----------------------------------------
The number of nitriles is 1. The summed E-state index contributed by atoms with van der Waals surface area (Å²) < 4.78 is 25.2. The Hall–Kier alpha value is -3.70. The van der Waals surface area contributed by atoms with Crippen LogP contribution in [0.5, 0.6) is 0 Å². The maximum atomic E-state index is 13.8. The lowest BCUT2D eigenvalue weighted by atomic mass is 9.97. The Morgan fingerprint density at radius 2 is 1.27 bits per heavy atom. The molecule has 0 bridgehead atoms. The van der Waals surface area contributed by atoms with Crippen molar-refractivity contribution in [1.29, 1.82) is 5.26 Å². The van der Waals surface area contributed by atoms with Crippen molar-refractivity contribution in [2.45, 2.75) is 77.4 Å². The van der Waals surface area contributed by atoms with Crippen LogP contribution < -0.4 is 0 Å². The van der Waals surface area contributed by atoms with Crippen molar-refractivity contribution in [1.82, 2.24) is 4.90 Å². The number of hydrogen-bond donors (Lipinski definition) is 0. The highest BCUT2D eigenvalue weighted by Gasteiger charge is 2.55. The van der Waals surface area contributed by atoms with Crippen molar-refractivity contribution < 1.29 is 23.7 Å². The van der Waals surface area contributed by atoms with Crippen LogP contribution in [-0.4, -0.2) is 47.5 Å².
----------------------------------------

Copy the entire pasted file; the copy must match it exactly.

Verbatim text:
The number of nitriles is 1. The summed E-state index contributed by atoms with van der Waals surface area (Å²) < 4.78 is 25.2. The Hall–Kier alpha value is -3.70. The van der Waals surface area contributed by atoms with Crippen LogP contribution in [0.5, 0.6) is 0 Å². The maximum atomic E-state index is 13.8. The lowest BCUT2D eigenvalue weighted by atomic mass is 9.97. The Morgan fingerprint density at radius 2 is 1.27 bits per heavy atom. The molecule has 0 bridgehead atoms. The van der Waals surface area contributed by atoms with Crippen molar-refractivity contribution in [1.29, 1.82) is 5.26 Å². The van der Waals surface area contributed by atoms with Crippen molar-refractivity contribution in [2.45, 2.75) is 77.4 Å². The van der Waals surface area contributed by atoms with Crippen LogP contribution < -0.4 is 0 Å². The van der Waals surface area contributed by atoms with Crippen molar-refractivity contribution in [1.82, 2.24) is 4.90 Å². The number of hydrogen-bond donors (Lipinski definition) is 0. The highest BCUT2D eigenvalue weighted by Gasteiger charge is 2.55. The van der Waals surface area contributed by atoms with Crippen molar-refractivity contribution < 1.29 is 23.7 Å². The van der Waals surface area contributed by atoms with Crippen LogP contribution in [-0.4, -0.2) is 47.5 Å².